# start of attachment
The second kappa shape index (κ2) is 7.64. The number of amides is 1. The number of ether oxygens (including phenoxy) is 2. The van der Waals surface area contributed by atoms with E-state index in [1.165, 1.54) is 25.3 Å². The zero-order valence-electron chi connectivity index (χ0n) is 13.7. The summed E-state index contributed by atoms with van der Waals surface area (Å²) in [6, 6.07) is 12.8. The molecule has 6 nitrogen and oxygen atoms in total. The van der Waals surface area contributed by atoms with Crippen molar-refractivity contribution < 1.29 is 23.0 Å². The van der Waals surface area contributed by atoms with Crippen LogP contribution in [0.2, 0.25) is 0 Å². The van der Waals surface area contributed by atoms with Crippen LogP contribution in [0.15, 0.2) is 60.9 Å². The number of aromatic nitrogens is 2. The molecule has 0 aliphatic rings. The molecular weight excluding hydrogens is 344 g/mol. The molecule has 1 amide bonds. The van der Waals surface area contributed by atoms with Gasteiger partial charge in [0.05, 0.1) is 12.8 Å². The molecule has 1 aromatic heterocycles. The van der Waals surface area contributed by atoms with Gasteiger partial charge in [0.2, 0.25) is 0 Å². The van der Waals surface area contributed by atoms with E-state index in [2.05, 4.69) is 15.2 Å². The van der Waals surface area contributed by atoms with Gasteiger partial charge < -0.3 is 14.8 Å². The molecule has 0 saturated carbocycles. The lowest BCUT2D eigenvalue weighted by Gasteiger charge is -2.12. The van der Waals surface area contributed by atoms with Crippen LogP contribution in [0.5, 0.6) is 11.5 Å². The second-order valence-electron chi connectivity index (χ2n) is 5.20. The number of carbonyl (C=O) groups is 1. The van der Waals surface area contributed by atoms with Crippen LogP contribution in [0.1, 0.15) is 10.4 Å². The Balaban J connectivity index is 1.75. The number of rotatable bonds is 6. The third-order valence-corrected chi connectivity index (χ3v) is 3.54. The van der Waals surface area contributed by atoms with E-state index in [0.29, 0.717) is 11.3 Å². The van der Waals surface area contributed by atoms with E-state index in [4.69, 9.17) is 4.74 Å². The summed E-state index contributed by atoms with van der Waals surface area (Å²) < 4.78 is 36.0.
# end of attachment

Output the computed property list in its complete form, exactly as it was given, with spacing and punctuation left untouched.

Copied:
The second kappa shape index (κ2) is 7.64. The number of amides is 1. The number of ether oxygens (including phenoxy) is 2. The van der Waals surface area contributed by atoms with E-state index in [1.165, 1.54) is 25.3 Å². The zero-order valence-electron chi connectivity index (χ0n) is 13.7. The summed E-state index contributed by atoms with van der Waals surface area (Å²) in [6, 6.07) is 12.8. The molecule has 6 nitrogen and oxygen atoms in total. The van der Waals surface area contributed by atoms with Crippen molar-refractivity contribution < 1.29 is 23.0 Å². The van der Waals surface area contributed by atoms with Crippen LogP contribution in [0.2, 0.25) is 0 Å². The van der Waals surface area contributed by atoms with Crippen LogP contribution in [0.15, 0.2) is 60.9 Å². The number of aromatic nitrogens is 2. The molecule has 0 aliphatic rings. The molecular weight excluding hydrogens is 344 g/mol. The molecule has 1 amide bonds. The van der Waals surface area contributed by atoms with Gasteiger partial charge in [0.05, 0.1) is 12.8 Å². The molecule has 1 aromatic heterocycles. The van der Waals surface area contributed by atoms with Gasteiger partial charge in [0.2, 0.25) is 0 Å². The van der Waals surface area contributed by atoms with E-state index in [2.05, 4.69) is 15.2 Å². The van der Waals surface area contributed by atoms with Gasteiger partial charge < -0.3 is 14.8 Å². The molecule has 0 saturated carbocycles. The lowest BCUT2D eigenvalue weighted by Gasteiger charge is -2.12. The van der Waals surface area contributed by atoms with Crippen LogP contribution in [0.5, 0.6) is 11.5 Å². The second-order valence-electron chi connectivity index (χ2n) is 5.20. The number of carbonyl (C=O) groups is 1. The van der Waals surface area contributed by atoms with Crippen LogP contribution in [0.1, 0.15) is 10.4 Å². The Balaban J connectivity index is 1.75. The number of rotatable bonds is 6. The third-order valence-corrected chi connectivity index (χ3v) is 3.54. The van der Waals surface area contributed by atoms with E-state index in [0.29, 0.717) is 11.3 Å². The van der Waals surface area contributed by atoms with E-state index in [4.69, 9.17) is 4.74 Å². The summed E-state index contributed by atoms with van der Waals surface area (Å²) < 4.78 is 36.0.